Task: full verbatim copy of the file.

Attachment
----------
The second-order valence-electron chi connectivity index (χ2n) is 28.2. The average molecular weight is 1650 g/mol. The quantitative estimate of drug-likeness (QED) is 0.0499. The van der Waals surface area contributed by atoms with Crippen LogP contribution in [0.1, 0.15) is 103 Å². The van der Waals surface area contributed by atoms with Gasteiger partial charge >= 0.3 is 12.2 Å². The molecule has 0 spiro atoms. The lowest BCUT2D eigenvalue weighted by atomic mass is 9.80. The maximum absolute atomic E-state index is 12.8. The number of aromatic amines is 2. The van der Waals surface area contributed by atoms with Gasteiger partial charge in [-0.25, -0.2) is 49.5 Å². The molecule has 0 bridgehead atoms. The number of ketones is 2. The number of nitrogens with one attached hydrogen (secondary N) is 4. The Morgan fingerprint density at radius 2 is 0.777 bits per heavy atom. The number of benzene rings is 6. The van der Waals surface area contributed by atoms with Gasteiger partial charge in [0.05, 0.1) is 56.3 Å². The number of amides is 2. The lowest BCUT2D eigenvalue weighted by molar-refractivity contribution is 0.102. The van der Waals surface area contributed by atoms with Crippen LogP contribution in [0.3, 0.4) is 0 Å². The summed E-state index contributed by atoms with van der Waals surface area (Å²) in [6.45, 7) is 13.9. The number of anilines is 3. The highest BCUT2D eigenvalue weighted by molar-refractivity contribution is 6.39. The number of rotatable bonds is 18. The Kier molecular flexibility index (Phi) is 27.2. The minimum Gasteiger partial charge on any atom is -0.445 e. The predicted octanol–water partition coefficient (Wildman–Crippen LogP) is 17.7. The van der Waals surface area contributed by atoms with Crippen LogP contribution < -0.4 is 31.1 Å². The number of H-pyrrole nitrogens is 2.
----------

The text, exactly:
The second-order valence-electron chi connectivity index (χ2n) is 28.2. The average molecular weight is 1650 g/mol. The quantitative estimate of drug-likeness (QED) is 0.0499. The van der Waals surface area contributed by atoms with Crippen LogP contribution in [0.1, 0.15) is 103 Å². The van der Waals surface area contributed by atoms with Gasteiger partial charge >= 0.3 is 12.2 Å². The molecule has 0 spiro atoms. The lowest BCUT2D eigenvalue weighted by atomic mass is 9.80. The maximum absolute atomic E-state index is 12.8. The number of aromatic amines is 2. The van der Waals surface area contributed by atoms with Gasteiger partial charge in [-0.25, -0.2) is 49.5 Å². The molecule has 0 bridgehead atoms. The number of ketones is 2. The number of nitrogens with one attached hydrogen (secondary N) is 4. The Morgan fingerprint density at radius 2 is 0.777 bits per heavy atom. The number of benzene rings is 6. The van der Waals surface area contributed by atoms with Gasteiger partial charge in [0.05, 0.1) is 56.3 Å². The number of amides is 2. The lowest BCUT2D eigenvalue weighted by molar-refractivity contribution is 0.102. The van der Waals surface area contributed by atoms with Crippen LogP contribution in [0.3, 0.4) is 0 Å². The summed E-state index contributed by atoms with van der Waals surface area (Å²) in [6.45, 7) is 13.9. The number of anilines is 3. The highest BCUT2D eigenvalue weighted by molar-refractivity contribution is 6.39. The number of rotatable bonds is 18. The Kier molecular flexibility index (Phi) is 27.2. The minimum Gasteiger partial charge on any atom is -0.445 e. The predicted octanol–water partition coefficient (Wildman–Crippen LogP) is 17.7. The van der Waals surface area contributed by atoms with Crippen LogP contribution < -0.4 is 31.1 Å². The number of H-pyrrole nitrogens is 2.